"This is a framework for rapid innovation," said CEO Bill Gates in a conference call to discuss the software company's plans.
Microsoft (MSFT) said that, after the realignment, its business division leaders will "think and act in parallel."
Microsoft shares were up 2 11/16 to an all-time (split adjusted) high of 91 3/4.
"This new structure is part of the reinvention of Microsoft," said President Steve Ballmer.
Ballmer said the reorganization is not a prelude to a break up of the company as part of a settlement of a federal-state antitrust case. Microsoft will meet with government antitrust prosecutors on Tuesday about its settlement offer.
Gates said the company is eager to settle, but won't give up two principles: the integrity of the Windows operating system and Microsoft's ability to innovate and make its products better. The state attorneys general reportedly are seeking the forced licensing of Windows to at least two other companies to break Microsoft's monopoly.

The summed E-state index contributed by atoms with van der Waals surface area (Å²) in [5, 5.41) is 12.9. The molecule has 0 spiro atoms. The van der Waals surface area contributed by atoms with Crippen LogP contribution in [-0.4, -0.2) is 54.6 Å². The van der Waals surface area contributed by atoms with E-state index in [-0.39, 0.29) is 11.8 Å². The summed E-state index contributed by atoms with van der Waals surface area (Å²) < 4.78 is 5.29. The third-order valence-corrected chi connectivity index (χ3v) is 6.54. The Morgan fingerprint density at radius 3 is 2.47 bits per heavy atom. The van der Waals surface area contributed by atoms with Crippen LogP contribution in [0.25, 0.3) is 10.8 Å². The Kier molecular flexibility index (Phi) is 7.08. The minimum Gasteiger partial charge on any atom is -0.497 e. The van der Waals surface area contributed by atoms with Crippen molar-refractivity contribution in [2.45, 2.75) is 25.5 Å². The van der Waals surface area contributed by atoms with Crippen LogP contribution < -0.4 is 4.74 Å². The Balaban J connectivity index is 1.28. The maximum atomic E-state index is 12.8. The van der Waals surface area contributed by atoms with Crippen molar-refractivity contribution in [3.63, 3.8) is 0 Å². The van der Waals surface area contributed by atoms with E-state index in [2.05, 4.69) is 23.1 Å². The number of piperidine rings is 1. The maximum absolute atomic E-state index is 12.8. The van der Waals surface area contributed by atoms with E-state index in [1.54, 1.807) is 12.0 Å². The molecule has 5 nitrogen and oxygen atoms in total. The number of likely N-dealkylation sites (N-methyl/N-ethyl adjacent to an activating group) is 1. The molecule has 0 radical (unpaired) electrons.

The trial is scheduled to resume in the middle of April.
The reorganization follows closely the plan leaked to the Seattle Times more than two weeks ago.
Under the plan, Microsoft will reorganize into five divisions: Consumer Windows, business and enterprise, business productivity, developers and consumer and electronic commerce.
The new structure parallels what the company considers its core customers: the IT manager, the knowledge worker, the developer and the consumer, Microsoft said.
Senior Vice President Jim Allchin will head the enterprise and Windows divisions, Senior Vice President Bob Muglia will head business productivity, Group Vice President Paul Maritz will lead the developer group and Vice Presidents Brad Chase and Jon DeVaan will head the consumer and e-commerce group.
"Software is going to play a far broader role in our lives than we can imagine today," Ballmer said. "First, we needed to update and refresh our vision. Second, we needed to get closer to our customers' needs and requirements. Third, we needed to empower customer-focused groups to work more autonomously and in parallel."
Written By Janet Haney and Rex Nutting, CBS MarketWatch